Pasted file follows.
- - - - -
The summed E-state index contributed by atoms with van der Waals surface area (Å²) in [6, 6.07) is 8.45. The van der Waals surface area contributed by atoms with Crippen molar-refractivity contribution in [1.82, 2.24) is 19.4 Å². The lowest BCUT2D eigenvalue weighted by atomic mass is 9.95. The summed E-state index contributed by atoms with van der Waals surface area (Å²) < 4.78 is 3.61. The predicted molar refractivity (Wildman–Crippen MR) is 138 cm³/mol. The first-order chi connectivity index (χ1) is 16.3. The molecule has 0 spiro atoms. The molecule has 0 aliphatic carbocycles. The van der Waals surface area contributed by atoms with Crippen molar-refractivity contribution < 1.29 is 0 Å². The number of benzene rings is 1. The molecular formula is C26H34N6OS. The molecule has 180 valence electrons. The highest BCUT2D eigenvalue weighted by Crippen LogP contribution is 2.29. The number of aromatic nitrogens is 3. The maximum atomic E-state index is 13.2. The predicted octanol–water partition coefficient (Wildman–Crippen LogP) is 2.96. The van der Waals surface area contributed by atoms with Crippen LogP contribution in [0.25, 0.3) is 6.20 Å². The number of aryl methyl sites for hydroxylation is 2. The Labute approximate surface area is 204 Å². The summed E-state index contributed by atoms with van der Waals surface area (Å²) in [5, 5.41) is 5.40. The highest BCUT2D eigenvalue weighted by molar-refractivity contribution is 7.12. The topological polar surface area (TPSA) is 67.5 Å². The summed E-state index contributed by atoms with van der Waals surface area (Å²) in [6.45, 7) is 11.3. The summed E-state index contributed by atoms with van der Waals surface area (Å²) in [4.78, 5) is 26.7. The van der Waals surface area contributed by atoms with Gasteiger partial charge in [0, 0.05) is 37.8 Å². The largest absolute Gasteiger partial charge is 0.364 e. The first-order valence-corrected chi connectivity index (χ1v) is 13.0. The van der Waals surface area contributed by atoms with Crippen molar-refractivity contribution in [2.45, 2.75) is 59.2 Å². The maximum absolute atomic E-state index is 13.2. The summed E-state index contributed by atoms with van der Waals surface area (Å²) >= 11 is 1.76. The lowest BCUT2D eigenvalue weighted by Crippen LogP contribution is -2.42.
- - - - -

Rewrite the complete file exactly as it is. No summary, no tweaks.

The summed E-state index contributed by atoms with van der Waals surface area (Å²) in [6, 6.07) is 8.45. The van der Waals surface area contributed by atoms with Crippen molar-refractivity contribution in [1.82, 2.24) is 19.4 Å². The lowest BCUT2D eigenvalue weighted by atomic mass is 9.95. The summed E-state index contributed by atoms with van der Waals surface area (Å²) < 4.78 is 3.61. The predicted molar refractivity (Wildman–Crippen MR) is 138 cm³/mol. The first-order chi connectivity index (χ1) is 16.3. The molecule has 0 spiro atoms. The molecule has 0 aliphatic carbocycles. The van der Waals surface area contributed by atoms with Crippen molar-refractivity contribution < 1.29 is 0 Å². The number of benzene rings is 1. The molecular formula is C26H34N6OS. The molecule has 180 valence electrons. The highest BCUT2D eigenvalue weighted by Crippen LogP contribution is 2.29. The number of aromatic nitrogens is 3. The maximum atomic E-state index is 13.2. The predicted octanol–water partition coefficient (Wildman–Crippen LogP) is 2.96. The van der Waals surface area contributed by atoms with Crippen LogP contribution in [0.25, 0.3) is 6.20 Å². The number of aryl methyl sites for hydroxylation is 2. The Labute approximate surface area is 204 Å². The summed E-state index contributed by atoms with van der Waals surface area (Å²) in [5, 5.41) is 5.40. The highest BCUT2D eigenvalue weighted by molar-refractivity contribution is 7.12. The topological polar surface area (TPSA) is 67.5 Å². The summed E-state index contributed by atoms with van der Waals surface area (Å²) in [6.45, 7) is 11.3. The summed E-state index contributed by atoms with van der Waals surface area (Å²) in [4.78, 5) is 26.7. The van der Waals surface area contributed by atoms with Gasteiger partial charge in [0, 0.05) is 37.8 Å². The largest absolute Gasteiger partial charge is 0.364 e. The first-order valence-corrected chi connectivity index (χ1v) is 13.0. The van der Waals surface area contributed by atoms with Crippen molar-refractivity contribution in [2.45, 2.75) is 59.2 Å². The maximum absolute atomic E-state index is 13.2. The summed E-state index contributed by atoms with van der Waals surface area (Å²) >= 11 is 1.76. The lowest BCUT2D eigenvalue weighted by Crippen LogP contribution is -2.42.